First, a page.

Some more liberal groups may feel that an atmosphere where the parents aren’t trapped by what they consider an outdated institution is much healthier and so children benefit. If things don’t work out the couple can split without huge legal costs – and still not desert the children.
There is also a belief that couples living together might be better behaved as opposed to those using the shield of marriage to be more verbal about frustrations. Knowing that divorce is so hard for people to endure, a spouse might criticize more within a marriage rather than they would in the courtship phase. The dirty laundry on the bedroom floor at one time didn’t incite anger but once married it may become fuel for contention.
Society appears to be polarized in how we feel about marriage. We really need to dig deeper to understand the undercurrents of these dramatic changes to what we thought was an unalterable tradition.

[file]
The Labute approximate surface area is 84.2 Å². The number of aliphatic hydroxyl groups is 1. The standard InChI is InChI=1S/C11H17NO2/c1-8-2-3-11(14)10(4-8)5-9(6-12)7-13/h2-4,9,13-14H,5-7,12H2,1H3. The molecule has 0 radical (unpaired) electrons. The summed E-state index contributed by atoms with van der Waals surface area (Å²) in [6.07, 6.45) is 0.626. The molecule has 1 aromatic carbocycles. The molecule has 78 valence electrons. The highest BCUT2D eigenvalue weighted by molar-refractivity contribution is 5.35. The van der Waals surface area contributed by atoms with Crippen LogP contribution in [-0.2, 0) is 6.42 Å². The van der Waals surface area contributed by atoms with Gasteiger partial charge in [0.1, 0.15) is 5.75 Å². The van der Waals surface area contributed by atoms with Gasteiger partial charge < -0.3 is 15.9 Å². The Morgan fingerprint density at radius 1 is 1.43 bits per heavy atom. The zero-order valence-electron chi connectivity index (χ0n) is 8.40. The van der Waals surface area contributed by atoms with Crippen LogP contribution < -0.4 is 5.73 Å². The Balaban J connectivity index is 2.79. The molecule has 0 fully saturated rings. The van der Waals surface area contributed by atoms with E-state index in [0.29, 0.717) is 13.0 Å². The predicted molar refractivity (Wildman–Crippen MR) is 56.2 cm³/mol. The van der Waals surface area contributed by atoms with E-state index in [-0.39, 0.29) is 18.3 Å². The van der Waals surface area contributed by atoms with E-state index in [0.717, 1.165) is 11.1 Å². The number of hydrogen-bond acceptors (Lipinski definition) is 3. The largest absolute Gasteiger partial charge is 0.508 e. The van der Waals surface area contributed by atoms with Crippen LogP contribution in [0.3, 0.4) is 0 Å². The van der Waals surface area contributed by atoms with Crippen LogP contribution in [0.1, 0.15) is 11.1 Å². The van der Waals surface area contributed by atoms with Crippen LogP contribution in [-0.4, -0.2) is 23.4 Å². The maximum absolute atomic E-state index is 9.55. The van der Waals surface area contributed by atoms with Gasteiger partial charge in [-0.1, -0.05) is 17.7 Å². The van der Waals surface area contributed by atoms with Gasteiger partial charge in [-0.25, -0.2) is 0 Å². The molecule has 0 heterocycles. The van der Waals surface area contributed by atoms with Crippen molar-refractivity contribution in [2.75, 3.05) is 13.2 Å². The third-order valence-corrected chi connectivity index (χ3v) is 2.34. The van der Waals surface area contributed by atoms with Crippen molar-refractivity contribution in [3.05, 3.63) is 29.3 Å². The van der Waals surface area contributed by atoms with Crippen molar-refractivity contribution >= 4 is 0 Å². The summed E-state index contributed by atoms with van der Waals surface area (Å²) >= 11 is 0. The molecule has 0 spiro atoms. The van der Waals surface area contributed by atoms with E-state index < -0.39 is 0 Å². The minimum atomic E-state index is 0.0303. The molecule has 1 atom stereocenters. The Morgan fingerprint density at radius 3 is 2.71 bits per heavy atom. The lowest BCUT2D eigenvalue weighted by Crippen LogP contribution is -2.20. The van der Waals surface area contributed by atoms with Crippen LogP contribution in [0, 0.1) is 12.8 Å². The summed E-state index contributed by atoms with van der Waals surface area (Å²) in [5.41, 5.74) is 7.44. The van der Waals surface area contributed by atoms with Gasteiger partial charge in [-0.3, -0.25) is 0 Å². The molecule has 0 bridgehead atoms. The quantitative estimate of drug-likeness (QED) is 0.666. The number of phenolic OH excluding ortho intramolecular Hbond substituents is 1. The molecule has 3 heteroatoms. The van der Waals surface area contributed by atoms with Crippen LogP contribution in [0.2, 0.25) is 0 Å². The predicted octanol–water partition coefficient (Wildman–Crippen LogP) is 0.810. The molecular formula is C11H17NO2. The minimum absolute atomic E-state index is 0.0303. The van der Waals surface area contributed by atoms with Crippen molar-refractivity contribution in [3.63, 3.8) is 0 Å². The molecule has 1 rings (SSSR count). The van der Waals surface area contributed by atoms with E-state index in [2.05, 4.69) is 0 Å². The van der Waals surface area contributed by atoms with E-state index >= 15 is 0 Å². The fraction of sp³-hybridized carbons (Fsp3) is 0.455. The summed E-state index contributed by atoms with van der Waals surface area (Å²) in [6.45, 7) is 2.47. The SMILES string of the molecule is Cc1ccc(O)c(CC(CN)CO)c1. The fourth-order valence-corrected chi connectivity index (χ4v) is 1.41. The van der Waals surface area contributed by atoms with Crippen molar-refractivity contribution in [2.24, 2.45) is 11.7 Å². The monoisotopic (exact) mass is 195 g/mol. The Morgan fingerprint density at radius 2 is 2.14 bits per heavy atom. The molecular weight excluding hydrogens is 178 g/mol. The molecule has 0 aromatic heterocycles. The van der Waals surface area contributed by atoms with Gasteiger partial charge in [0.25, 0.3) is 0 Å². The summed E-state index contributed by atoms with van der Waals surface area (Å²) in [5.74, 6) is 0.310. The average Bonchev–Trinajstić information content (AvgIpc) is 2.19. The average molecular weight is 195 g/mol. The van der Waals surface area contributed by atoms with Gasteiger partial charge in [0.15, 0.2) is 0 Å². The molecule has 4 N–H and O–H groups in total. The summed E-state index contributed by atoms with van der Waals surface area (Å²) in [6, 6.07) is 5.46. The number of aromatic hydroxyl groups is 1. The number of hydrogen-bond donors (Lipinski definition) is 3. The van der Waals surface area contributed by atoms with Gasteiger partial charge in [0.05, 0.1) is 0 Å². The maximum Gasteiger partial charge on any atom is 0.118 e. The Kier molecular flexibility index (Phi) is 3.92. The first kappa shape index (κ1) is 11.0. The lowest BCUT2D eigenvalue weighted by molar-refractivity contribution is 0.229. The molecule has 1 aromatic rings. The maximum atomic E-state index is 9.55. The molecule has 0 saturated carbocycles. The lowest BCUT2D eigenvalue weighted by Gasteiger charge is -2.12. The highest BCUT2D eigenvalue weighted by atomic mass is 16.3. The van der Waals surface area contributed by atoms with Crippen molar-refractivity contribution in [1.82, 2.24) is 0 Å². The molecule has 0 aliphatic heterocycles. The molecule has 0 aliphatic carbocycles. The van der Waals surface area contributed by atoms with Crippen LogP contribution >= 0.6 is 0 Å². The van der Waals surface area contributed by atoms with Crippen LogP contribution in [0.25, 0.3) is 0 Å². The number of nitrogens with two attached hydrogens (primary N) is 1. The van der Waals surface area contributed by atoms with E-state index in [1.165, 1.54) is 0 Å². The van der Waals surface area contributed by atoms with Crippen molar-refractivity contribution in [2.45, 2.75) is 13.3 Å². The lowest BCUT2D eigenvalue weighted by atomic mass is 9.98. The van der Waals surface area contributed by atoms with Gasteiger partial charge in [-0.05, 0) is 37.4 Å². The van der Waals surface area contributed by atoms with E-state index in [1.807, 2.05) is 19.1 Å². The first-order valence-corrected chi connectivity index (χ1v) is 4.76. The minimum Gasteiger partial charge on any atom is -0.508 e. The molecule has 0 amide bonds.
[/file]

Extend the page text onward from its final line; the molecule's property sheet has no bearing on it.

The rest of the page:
In some camps it’s felt that it’s the women, not the men, seeking marriage. The reasons given are that males can pretty much have sex on demand with little required in give-backs. Economics plays a part – so some men say. They want to be in better financial shape and even maybe own their own house before marriage. I find this reasoning curious. What happened to two can live as cheaply as one? Don’t working couples provide a household with more income?
On the flip side of the coin, some experts believe that women with demanding careers may be more responsible for putting off marriage than men. The average age for women getting married is now 25, and 27 for those college educated. Go one step further and we find that when a female goes to graduate school and/or becomes a professional the age jumps to 30ish.